1. *Denotes failure to meet criteria in the most recent period as well as at least one additional reporting period in the previous 2 years. Programs that failed to meet one-sided test p-value < 0.05 would not qualify for CMS certification under the current regulations.

01/01/05–06/30/07*19625
07/01/04–12/31/0614418
01/01/04–06/30/0615419
07/01/03–12/31/0517320
*Centers with ≥2 deficient periods10313

Among 128 liver transplant programs, 9 (7%) did not meet the CMS 1-year patient survival criteria in the most recent report (7 or 5% were flagged in the SRTR public website), 6 (5%) had a similar finding (4 flagged in SRTR website) in the preceding 2 years and therefore would not qualify for CMS certification (Table 3). Among 9 liver programs that did not meet the 1-year graft CMS survival criteria (SRTR–7), 7 (5%) also failed to meet CMS graft survival criteria (SRTR–6) in the preceding 2 years and therefore would not qualify for CMS certification (Table 4).

Table 3.  Number of liver programs that fell below expected 1-year patient survival outcomes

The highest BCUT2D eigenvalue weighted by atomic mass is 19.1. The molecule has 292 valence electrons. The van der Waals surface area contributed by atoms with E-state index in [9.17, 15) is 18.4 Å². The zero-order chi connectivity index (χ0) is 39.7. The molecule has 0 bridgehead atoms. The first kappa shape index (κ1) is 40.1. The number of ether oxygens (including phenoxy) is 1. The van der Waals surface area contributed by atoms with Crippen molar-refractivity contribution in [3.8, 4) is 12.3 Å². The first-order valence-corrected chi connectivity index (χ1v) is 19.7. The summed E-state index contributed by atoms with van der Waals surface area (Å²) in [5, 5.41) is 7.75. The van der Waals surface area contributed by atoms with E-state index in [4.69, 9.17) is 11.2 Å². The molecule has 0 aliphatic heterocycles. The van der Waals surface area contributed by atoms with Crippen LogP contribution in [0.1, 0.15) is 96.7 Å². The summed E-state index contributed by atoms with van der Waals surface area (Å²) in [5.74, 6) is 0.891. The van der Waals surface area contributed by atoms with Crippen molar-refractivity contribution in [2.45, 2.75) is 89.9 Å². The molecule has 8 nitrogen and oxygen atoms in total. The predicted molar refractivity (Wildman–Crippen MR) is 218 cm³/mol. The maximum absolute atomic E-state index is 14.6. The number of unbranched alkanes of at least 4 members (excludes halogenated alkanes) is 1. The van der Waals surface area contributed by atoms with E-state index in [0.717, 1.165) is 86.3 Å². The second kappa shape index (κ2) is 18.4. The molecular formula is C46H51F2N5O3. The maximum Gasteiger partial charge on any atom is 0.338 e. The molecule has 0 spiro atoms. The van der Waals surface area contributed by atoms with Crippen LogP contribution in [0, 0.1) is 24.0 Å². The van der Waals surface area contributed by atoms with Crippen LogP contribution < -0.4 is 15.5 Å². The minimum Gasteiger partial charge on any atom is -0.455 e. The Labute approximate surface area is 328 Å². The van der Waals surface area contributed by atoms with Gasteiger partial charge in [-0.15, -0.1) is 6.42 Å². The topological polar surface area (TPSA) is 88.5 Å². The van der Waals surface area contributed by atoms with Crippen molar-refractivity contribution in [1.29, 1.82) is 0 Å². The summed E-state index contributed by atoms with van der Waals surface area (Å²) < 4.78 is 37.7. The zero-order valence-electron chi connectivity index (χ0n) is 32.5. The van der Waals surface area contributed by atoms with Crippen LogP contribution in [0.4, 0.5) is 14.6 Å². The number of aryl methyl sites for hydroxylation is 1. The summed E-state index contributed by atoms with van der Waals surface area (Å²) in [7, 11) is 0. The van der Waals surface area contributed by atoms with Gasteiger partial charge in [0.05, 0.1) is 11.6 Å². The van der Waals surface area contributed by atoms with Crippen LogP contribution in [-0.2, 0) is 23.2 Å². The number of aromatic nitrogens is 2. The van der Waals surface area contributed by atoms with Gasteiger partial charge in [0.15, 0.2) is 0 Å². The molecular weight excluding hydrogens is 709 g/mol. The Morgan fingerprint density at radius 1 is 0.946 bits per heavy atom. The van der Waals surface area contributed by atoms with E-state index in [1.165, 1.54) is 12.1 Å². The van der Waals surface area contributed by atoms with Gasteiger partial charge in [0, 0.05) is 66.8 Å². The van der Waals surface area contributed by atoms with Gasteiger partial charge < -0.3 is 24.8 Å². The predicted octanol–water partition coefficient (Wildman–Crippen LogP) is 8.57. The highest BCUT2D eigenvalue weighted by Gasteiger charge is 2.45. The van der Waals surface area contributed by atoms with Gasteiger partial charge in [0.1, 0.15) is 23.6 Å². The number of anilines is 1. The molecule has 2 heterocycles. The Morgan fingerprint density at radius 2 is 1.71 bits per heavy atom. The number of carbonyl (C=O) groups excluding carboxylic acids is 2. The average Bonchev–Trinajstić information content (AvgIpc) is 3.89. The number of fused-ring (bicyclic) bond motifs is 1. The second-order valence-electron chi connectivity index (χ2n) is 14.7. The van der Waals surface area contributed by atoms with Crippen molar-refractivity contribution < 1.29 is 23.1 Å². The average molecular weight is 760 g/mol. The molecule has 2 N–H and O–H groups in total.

SRTR PSR periodBased on SRTR public website (two-sided test)Additional CMS one-sided test p-value < 0.05Total CMS
  1. *Denotes failure to meet criteria in the most recent period as well as at least one additional reporting period in the previous 2 years. Programs that failed to meet one-sided test p-value < 0.05 would not qualify for CMS certification under the current regulations.

01/01/05–06/30/07*729
07/01/04–12/31/06718
01/01/04–06/30/06606
07/01/03–12/31/05628
*Centers with ≥2 deficient periods426
Table 4.  Number of liver programs that fell below expected 1-year graft survival outcomes
SRTR PSR periodBased on SRTR public website (two-sided test)Additional CMS one-sided test p-value < 0.05Total CMS
  1. *Denotes failure to meet criteria in the most recent period as well as at least one additional reporting period in the previous 2 years. Programs that failed to meet one-sided test p-value < 0.05 would not qualify for CMS certification under the current regulations.

01/01/05–06/30/07*729
07/01/04–12/31/06718
01/01/04–06/30/06516
07/01/03–12/31/05617
*Centers with ≥2 deficient periods617